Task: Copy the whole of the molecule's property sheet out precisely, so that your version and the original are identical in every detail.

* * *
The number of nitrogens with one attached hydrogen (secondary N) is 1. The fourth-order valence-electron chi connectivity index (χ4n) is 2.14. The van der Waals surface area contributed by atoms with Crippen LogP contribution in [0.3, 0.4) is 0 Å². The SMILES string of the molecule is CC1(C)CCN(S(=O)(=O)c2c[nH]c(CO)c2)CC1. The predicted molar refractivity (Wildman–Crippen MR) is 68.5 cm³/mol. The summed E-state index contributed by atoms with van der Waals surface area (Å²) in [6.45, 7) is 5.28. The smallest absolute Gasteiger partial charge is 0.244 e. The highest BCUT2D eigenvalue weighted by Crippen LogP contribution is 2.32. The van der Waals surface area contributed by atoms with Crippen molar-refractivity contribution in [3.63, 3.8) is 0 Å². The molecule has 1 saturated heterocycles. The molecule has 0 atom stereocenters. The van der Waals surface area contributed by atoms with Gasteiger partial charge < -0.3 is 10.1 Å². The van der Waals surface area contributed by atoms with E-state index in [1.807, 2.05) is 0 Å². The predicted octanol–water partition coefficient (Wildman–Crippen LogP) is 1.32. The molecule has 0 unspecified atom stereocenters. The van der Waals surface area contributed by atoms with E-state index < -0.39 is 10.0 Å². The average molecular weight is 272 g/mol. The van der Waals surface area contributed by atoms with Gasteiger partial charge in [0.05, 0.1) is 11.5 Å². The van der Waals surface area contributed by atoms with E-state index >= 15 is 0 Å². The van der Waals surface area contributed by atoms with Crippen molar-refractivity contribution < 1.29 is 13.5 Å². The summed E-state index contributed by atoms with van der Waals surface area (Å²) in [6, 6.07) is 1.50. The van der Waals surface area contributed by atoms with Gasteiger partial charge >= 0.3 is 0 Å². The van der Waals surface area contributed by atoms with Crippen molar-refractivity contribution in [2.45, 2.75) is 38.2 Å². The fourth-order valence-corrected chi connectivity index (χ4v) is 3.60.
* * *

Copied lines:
The number of nitrogens with one attached hydrogen (secondary N) is 1. The fourth-order valence-electron chi connectivity index (χ4n) is 2.14. The van der Waals surface area contributed by atoms with Crippen LogP contribution in [0.3, 0.4) is 0 Å². The SMILES string of the molecule is CC1(C)CCN(S(=O)(=O)c2c[nH]c(CO)c2)CC1. The predicted molar refractivity (Wildman–Crippen MR) is 68.5 cm³/mol. The summed E-state index contributed by atoms with van der Waals surface area (Å²) in [6.45, 7) is 5.28. The smallest absolute Gasteiger partial charge is 0.244 e. The highest BCUT2D eigenvalue weighted by Crippen LogP contribution is 2.32. The van der Waals surface area contributed by atoms with Crippen molar-refractivity contribution in [3.63, 3.8) is 0 Å². The molecule has 1 saturated heterocycles. The molecule has 0 atom stereocenters. The van der Waals surface area contributed by atoms with Gasteiger partial charge < -0.3 is 10.1 Å². The van der Waals surface area contributed by atoms with E-state index in [1.807, 2.05) is 0 Å². The predicted octanol–water partition coefficient (Wildman–Crippen LogP) is 1.32. The molecule has 0 unspecified atom stereocenters. The van der Waals surface area contributed by atoms with E-state index < -0.39 is 10.0 Å². The average molecular weight is 272 g/mol. The van der Waals surface area contributed by atoms with Gasteiger partial charge in [0.05, 0.1) is 11.5 Å². The van der Waals surface area contributed by atoms with E-state index >= 15 is 0 Å². The van der Waals surface area contributed by atoms with Crippen molar-refractivity contribution < 1.29 is 13.5 Å². The summed E-state index contributed by atoms with van der Waals surface area (Å²) in [6, 6.07) is 1.50. The van der Waals surface area contributed by atoms with Gasteiger partial charge >= 0.3 is 0 Å². The van der Waals surface area contributed by atoms with Crippen molar-refractivity contribution in [2.45, 2.75) is 38.2 Å². The fourth-order valence-corrected chi connectivity index (χ4v) is 3.60.